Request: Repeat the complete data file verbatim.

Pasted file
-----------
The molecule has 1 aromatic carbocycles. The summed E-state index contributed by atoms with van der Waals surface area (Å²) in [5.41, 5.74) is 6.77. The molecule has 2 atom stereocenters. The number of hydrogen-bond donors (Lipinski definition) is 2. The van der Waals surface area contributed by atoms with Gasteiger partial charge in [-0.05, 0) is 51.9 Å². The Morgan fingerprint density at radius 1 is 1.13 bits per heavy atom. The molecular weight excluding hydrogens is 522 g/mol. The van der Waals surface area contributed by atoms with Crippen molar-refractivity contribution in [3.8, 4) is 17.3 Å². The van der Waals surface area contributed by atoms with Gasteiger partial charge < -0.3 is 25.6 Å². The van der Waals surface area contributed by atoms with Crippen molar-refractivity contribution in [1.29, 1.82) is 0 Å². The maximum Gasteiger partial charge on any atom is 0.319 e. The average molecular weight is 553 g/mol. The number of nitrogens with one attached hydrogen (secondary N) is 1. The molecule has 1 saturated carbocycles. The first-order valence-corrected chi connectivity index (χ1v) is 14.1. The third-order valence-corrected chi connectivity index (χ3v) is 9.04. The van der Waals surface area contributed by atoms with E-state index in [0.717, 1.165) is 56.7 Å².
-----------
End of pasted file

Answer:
The molecule has 1 aromatic carbocycles. The summed E-state index contributed by atoms with van der Waals surface area (Å²) in [5.41, 5.74) is 6.77. The molecule has 2 atom stereocenters. The number of hydrogen-bond donors (Lipinski definition) is 2. The van der Waals surface area contributed by atoms with Gasteiger partial charge in [-0.05, 0) is 51.9 Å². The Morgan fingerprint density at radius 1 is 1.13 bits per heavy atom. The molecular weight excluding hydrogens is 522 g/mol. The van der Waals surface area contributed by atoms with Crippen molar-refractivity contribution in [3.8, 4) is 17.3 Å². The van der Waals surface area contributed by atoms with Gasteiger partial charge < -0.3 is 25.6 Å². The van der Waals surface area contributed by atoms with Crippen molar-refractivity contribution in [1.29, 1.82) is 0 Å². The maximum Gasteiger partial charge on any atom is 0.319 e. The average molecular weight is 553 g/mol. The number of nitrogens with one attached hydrogen (secondary N) is 1. The molecule has 1 saturated carbocycles. The first-order valence-corrected chi connectivity index (χ1v) is 14.1. The third-order valence-corrected chi connectivity index (χ3v) is 9.04. The van der Waals surface area contributed by atoms with E-state index in [0.717, 1.165) is 56.7 Å².